What do you feel about wine at the moment? Not just as in, “I’m drinking more of it” or “I’m trying to drink less of it”, but what sort of wine are you buying? Same old, or are you taking the opportunity to experiment?
According to industry giant Concha Y Toro, we’ve reverted to brands during lockdown. Given it owns mega brands such as Casillero del Diablo and Cono Sur, you’d expect it to say that, wouldn’t you, but it does actually make sense because the way we’ve been shopping has changed, with more of the infrequent, so-called “big shops”, rather than the more regular top-ups that would favour impulse buys. “People seek to buy brands in times of crisis,” says Concha Y Toro’s head of marketing Emma Ashton. “They bring a sense of stability and reassurance at a time when we’ve been separated from friends and family.”
Marks & Spencer, too, has gone back to basics with the launch of a new Classics range that includes the best-known French, Italian and Spanish wines. This is not rocket science, either – supermarkets regularly rebrand their ranges – but this one has, by and large, been executed with flair and at a reasonable price. At £7, the eminently swiggable young 2019 No. 34 Claret (13.5%) is a particularly good buy, as is the attractively elderflowery Touraine Sauvignon Blanc 2019 (13%), which at £8 does make you wonder why people are willing to fork out for an inferior sancerre at twice the price.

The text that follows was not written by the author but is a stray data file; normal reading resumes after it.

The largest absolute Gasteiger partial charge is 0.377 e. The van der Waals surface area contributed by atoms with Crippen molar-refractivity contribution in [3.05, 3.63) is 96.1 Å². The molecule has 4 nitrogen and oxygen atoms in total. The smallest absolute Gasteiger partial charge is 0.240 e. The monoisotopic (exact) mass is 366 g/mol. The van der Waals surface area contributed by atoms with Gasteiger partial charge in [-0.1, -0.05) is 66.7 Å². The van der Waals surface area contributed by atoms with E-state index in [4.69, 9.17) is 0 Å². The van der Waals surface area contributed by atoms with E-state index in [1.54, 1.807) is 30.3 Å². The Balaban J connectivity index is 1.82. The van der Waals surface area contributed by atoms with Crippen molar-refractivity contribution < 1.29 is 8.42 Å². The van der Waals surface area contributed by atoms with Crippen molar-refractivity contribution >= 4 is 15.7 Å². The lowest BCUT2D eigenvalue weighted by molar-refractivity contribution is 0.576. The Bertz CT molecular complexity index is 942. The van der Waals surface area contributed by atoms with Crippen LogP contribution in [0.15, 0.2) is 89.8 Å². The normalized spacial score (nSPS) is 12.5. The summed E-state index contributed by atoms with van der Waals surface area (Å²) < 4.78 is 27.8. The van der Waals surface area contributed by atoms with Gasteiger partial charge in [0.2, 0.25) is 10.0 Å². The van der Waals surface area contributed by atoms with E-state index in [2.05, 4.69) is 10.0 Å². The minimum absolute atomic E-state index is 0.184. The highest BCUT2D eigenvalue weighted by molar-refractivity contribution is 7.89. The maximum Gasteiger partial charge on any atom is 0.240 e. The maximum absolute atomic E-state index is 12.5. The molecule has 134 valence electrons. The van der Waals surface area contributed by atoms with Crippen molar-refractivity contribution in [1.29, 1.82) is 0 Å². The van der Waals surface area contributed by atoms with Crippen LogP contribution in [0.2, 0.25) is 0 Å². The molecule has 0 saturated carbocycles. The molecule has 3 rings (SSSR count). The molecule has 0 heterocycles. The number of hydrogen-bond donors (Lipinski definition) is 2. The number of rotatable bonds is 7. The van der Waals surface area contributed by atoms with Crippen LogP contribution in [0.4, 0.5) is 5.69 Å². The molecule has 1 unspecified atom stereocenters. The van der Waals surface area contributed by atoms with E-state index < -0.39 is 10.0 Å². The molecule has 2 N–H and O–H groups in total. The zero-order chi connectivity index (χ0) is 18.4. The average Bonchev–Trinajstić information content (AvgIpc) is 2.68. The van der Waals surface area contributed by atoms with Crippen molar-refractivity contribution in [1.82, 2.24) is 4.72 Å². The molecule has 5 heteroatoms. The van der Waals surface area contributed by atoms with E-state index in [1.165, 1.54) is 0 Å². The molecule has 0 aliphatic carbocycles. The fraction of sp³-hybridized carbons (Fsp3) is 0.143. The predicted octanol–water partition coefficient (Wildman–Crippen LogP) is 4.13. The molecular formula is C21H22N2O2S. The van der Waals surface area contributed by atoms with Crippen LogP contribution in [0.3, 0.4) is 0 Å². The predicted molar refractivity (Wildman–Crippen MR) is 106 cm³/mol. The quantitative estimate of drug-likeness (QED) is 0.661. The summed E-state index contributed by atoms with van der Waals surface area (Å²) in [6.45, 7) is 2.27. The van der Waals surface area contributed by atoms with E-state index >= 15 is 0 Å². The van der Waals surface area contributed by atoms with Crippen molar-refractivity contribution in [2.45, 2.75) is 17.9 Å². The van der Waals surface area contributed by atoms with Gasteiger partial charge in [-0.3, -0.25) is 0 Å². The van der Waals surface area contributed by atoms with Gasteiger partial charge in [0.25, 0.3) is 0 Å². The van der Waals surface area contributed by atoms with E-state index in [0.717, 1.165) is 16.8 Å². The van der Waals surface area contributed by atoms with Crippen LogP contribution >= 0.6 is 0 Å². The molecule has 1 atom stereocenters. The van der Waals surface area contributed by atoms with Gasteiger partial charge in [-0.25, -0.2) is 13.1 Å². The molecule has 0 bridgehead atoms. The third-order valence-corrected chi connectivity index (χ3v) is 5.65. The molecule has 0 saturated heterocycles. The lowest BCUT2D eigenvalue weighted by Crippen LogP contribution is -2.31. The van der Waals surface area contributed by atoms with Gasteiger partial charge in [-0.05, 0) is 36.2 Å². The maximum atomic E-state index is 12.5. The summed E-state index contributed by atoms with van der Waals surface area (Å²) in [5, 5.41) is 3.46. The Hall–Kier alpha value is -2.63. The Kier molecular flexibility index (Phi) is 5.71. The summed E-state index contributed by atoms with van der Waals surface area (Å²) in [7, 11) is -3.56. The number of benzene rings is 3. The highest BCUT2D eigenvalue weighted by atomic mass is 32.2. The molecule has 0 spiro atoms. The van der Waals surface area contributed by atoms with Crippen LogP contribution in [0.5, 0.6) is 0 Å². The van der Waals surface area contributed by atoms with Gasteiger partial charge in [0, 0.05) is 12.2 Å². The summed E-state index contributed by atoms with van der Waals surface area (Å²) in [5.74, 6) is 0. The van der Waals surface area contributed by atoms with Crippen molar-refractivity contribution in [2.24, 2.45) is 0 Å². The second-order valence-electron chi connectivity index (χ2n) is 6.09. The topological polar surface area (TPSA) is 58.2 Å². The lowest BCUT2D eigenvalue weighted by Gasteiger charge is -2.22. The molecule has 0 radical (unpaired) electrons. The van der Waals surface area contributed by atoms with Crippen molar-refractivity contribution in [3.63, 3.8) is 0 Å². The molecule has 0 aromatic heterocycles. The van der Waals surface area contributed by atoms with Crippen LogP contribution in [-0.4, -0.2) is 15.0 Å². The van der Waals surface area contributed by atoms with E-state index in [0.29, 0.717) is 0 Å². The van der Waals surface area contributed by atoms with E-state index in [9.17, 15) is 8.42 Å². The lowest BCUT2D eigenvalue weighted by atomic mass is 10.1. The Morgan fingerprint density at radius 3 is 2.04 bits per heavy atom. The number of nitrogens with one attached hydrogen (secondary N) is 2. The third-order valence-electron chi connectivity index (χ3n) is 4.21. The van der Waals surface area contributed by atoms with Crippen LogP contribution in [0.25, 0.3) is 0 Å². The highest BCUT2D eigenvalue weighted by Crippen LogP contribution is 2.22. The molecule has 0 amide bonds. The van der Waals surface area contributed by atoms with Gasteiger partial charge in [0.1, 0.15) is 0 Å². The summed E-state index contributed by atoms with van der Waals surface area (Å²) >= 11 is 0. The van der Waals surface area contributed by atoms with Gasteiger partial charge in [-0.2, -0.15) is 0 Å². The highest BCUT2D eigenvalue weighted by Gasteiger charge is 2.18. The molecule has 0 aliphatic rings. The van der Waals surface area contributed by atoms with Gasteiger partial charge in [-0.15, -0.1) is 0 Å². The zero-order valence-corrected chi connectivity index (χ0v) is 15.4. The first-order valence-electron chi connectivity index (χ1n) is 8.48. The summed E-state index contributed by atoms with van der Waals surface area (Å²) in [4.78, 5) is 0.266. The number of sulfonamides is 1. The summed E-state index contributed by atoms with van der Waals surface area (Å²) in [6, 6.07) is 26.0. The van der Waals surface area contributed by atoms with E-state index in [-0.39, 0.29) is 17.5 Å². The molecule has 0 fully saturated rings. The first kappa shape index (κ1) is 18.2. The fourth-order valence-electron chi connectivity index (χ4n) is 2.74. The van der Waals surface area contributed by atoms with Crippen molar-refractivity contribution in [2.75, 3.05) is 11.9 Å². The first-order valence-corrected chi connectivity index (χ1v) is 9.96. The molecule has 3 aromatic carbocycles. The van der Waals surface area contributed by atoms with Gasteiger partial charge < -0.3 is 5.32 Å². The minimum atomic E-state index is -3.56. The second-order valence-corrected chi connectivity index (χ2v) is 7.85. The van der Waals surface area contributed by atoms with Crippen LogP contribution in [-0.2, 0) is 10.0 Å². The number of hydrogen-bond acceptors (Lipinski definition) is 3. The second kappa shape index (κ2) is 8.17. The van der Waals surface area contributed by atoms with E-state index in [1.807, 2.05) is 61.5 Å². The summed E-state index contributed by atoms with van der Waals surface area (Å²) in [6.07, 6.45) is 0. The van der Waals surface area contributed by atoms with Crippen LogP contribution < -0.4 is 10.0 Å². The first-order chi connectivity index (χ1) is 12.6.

On the other hand, there are people out there who clearly do want to experiment. “We’ve added about 250 new lines over the last few months,” says Jack Merrylees of Majestic. “And they’re already making up 20% of customer baskets. Wines such as Australian marsanne and tempranillo, new Jura additions, Loire reds, sparkling wines from Tasmania, England, California and elsewhere in France, and rosé from Sicily and Portugal have all gone off like rockets since launching. It’s pretty remarkable, because we’ve only just reopened the stores for walk-in browsing [which is how customers usually discover something new].”
Ewan Murray of The Wine Society, meanwhile, argues that it’s been a lockdown of two halves. “Members were certainly stocking up on what they knew when they were battening down the hatches. But as time has gone on, and we’re virtually back to normal, they’ve gone back to exploring. Greek, Spanish and Portuguese wines are going well, perhaps as a substitute for the holidays abroad that people haven’t been taking!” Ah, holidays … Remember those?
Four wines you may not have tried, and maybe should
Altolandon Bobal con Altura 2018 £8.95 The Wine Society, 14%. Bobal is a grape variety to look out for: Spain’s answer to beaujolais is bright, cherry-flavoured and as sweetly jammy as a Black Forest gateau filling.
Yalumba The Y Series Tempranillo 2019 £8.49 (on mix-six) Majestic, 14%. If you like rioja, you’ll love this walloping, rich, Australian tempranillo in which the ripe fruit is unmasked by oak. Ideal for a barbecue.
Flysch Txakolina 2019 £16.50 Berry Bros & Rudd, 11%. There’s a bit of a buzz around txacoli, the light, spritzy white they serve (with a certain amount of ceremony – Google it) in the bars of San Sebastián in northern Spain. It’s brilliant with anchovies, by the way.
Babylonstoren Mourvèdre Rosé 2020 £14.99 novelwines.co.uk, 13%. Something completely different in the world of rosé. Made from mourvèdre on a South African estate, it’s deep-coloured, with a whiff of fresh pomegranate, and stylishly bottled. It’s also the first 2020 wine I’ve tasted.